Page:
The dollar has bounced off recent lows and was firm in choppy trade on Tuesday ahead of a handful of data releases and central bank meetings which investors expect to guide the rates outlook.
The euro fell 0.3% overnight on softer-than-forecast German business morale and expectations that the European Central Bank (ECB) will stay dovish when it meets on Thursday.
The euro last bought $1.1598, near a one-week low.
Other overnight moves were modest, with the dollar easing a tad on the Aussie, kiwi and sterling.
It was steady on Tuesday save for a small rise on Japan’s yen to 113.83 yen, and a slight dip on the Aussie.
The US dollar index rose held at 93.856.
“The dollar looks to be finding its feet in the mid-93s,”analysts at Westpac said in a note, as focus turns to the ECB’s meeting as well as US growth data due on Wednesday.
“The focus will turn to the ECB and US Q3 GDP this week. The ECB likely underscores dovish guidance, while US GDP will show the rebound stalling, but price pressures continuing to build,” they said, setting the scene for the Federal Reserve to announce a reduction in bond purchases as soon as next week.”
“All told that should keep short-term yield spreads trending in the dollar’s favour and leave the dollar with a bid tone in the next several weeks.”
Central bank meetings in Japan and Canada are also scheduled this week, as is the release of quarterly inflation data in Australia where rates markets are at odds with the resolutely dovish Reserve Bank of Australia (RBA) over the outlook.
The Australian dollar edged up to $0.7503 after having climbed as far as $.07546 last week, its highest since July.
The kiwi held at $0.7165.
Economists expect growth in Australia’s trimmed mean consumer prices, the central bank’s preferred measure, to have accelerated to an annual pace of 1.8% in the September quarter from 1.6% in the preceding three months.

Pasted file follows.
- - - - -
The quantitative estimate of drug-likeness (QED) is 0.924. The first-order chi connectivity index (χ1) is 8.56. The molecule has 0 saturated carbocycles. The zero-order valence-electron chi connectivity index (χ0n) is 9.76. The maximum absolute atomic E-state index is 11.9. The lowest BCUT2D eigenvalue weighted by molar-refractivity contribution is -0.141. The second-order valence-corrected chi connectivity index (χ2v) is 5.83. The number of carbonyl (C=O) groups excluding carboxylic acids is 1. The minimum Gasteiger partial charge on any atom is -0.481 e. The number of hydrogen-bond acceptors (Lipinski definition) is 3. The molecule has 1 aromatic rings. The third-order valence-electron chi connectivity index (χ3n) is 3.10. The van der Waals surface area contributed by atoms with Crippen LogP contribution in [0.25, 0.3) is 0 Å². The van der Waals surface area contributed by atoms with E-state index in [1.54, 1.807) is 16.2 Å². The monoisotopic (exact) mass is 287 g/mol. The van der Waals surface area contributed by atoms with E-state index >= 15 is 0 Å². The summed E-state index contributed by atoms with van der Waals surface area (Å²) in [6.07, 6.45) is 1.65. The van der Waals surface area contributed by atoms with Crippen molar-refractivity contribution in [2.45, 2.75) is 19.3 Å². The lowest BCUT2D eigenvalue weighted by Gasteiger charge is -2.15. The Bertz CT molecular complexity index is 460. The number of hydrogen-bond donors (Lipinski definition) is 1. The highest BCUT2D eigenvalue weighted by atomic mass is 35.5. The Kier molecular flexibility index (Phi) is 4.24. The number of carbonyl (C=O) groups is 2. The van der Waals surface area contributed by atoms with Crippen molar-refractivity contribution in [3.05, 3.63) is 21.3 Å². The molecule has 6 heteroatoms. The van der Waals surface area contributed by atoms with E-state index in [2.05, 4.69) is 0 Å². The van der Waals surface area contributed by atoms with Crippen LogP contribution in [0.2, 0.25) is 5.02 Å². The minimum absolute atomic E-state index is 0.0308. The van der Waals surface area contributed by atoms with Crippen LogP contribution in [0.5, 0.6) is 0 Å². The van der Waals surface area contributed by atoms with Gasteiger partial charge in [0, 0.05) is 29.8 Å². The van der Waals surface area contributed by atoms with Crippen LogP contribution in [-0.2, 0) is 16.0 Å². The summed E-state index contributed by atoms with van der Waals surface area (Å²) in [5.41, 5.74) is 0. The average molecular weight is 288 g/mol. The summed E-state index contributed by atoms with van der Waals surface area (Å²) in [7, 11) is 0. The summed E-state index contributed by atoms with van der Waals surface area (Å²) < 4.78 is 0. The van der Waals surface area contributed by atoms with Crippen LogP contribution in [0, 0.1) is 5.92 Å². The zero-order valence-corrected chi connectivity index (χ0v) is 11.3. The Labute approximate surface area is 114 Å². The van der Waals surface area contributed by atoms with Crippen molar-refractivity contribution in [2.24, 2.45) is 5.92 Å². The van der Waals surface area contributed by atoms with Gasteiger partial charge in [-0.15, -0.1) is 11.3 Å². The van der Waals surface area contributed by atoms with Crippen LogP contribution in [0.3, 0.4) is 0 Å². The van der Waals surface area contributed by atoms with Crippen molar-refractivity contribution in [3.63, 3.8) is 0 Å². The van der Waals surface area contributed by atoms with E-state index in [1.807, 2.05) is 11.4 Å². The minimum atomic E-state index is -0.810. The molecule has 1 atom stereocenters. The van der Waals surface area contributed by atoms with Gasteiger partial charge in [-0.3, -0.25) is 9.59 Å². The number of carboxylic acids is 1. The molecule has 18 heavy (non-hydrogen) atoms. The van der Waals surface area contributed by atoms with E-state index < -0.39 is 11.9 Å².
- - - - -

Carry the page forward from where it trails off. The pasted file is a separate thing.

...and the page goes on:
Inflation in Canada has also put pressure on the central bank to pull forward rate hikes and traders are watching Wednesday’s meeting for any hawkish clues.
The Canadian dollar stands at C$1.2383 per dollar,having scaled a four-month peak last week, while the gap between Canadian and US 2-year yields has doubled since last month to 41 basis points in favour of the Canadian bond.
“Any hawkish undertones would get me over-excited about a return to 1.20 again,” Societe Generale strategist Kit Juckes said. The Bank of Japan also meets over Wednesday and Thursday,and sources have told Reuters that it is discussing phasing out a COVID-19 loan programme, though a decision before December is unlikely and no policy changes are expected this week.
Beyond Friday, the Fed, the RBA and the Bank of England meet next week with markets having priced a roughly 60% chance that the Bank of England raises interest rates to head off inflation.
Sterling has been firming at the prospect of higher rates and was last steady at $1.3758. “Small open economies are prone to importing price rises, which could enter the inflation equation early,” said ANZ Bank’s senior international economist Brian Martin.
“Monetary tightening is justified in this environment. The UK is a case in point and the Bank of England looks poised to join the early rate tighteners soon. We have brought forward, to this quarter, the time when we expect the BoE to start rate normalisation.”